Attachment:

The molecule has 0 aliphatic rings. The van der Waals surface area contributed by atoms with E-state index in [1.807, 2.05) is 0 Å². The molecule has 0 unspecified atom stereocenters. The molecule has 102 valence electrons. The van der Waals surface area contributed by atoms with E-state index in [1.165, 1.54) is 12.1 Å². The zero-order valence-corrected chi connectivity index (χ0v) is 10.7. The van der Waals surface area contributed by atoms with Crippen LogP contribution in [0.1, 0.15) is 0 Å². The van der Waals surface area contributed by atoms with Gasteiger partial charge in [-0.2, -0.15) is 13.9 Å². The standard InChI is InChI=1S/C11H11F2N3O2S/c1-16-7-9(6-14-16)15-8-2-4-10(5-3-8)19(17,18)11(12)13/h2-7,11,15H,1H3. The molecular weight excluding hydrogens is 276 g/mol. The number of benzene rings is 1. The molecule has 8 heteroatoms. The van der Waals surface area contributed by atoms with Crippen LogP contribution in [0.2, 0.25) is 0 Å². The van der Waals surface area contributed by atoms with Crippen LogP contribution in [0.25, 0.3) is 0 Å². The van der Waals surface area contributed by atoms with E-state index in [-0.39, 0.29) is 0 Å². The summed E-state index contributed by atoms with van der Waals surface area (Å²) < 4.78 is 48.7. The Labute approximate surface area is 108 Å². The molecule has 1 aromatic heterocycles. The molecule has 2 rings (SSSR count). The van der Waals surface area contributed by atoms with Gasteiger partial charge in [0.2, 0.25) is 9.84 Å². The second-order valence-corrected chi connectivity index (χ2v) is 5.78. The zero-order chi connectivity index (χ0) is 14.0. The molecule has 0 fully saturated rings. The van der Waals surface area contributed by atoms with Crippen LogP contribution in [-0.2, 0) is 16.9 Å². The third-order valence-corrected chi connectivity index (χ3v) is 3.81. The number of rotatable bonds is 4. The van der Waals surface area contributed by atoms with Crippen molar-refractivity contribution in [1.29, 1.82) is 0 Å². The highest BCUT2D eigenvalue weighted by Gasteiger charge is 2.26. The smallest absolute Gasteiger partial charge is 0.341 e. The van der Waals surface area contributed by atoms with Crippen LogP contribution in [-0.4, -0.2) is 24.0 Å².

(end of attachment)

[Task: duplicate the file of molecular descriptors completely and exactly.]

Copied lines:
The molecule has 0 aliphatic rings. The van der Waals surface area contributed by atoms with E-state index in [1.807, 2.05) is 0 Å². The molecule has 0 unspecified atom stereocenters. The molecule has 102 valence electrons. The van der Waals surface area contributed by atoms with E-state index in [1.165, 1.54) is 12.1 Å². The zero-order valence-corrected chi connectivity index (χ0v) is 10.7. The van der Waals surface area contributed by atoms with Crippen LogP contribution in [0.1, 0.15) is 0 Å². The van der Waals surface area contributed by atoms with Gasteiger partial charge in [-0.2, -0.15) is 13.9 Å². The standard InChI is InChI=1S/C11H11F2N3O2S/c1-16-7-9(6-14-16)15-8-2-4-10(5-3-8)19(17,18)11(12)13/h2-7,11,15H,1H3. The molecular weight excluding hydrogens is 276 g/mol. The number of benzene rings is 1. The molecule has 8 heteroatoms. The van der Waals surface area contributed by atoms with Crippen LogP contribution in [0.2, 0.25) is 0 Å². The van der Waals surface area contributed by atoms with Crippen LogP contribution in [0.25, 0.3) is 0 Å². The van der Waals surface area contributed by atoms with E-state index in [-0.39, 0.29) is 0 Å². The summed E-state index contributed by atoms with van der Waals surface area (Å²) < 4.78 is 48.7. The Labute approximate surface area is 108 Å². The molecule has 1 aromatic heterocycles. The molecule has 2 rings (SSSR count). The van der Waals surface area contributed by atoms with Gasteiger partial charge in [0.2, 0.25) is 9.84 Å². The second-order valence-corrected chi connectivity index (χ2v) is 5.78. The zero-order chi connectivity index (χ0) is 14.0. The molecule has 0 fully saturated rings. The van der Waals surface area contributed by atoms with Crippen LogP contribution in [-0.2, 0) is 16.9 Å². The third-order valence-corrected chi connectivity index (χ3v) is 3.81. The number of rotatable bonds is 4. The van der Waals surface area contributed by atoms with Crippen molar-refractivity contribution in [1.29, 1.82) is 0 Å². The highest BCUT2D eigenvalue weighted by Gasteiger charge is 2.26. The smallest absolute Gasteiger partial charge is 0.341 e. The van der Waals surface area contributed by atoms with Crippen LogP contribution in [-0.4, -0.2) is 24.0 Å².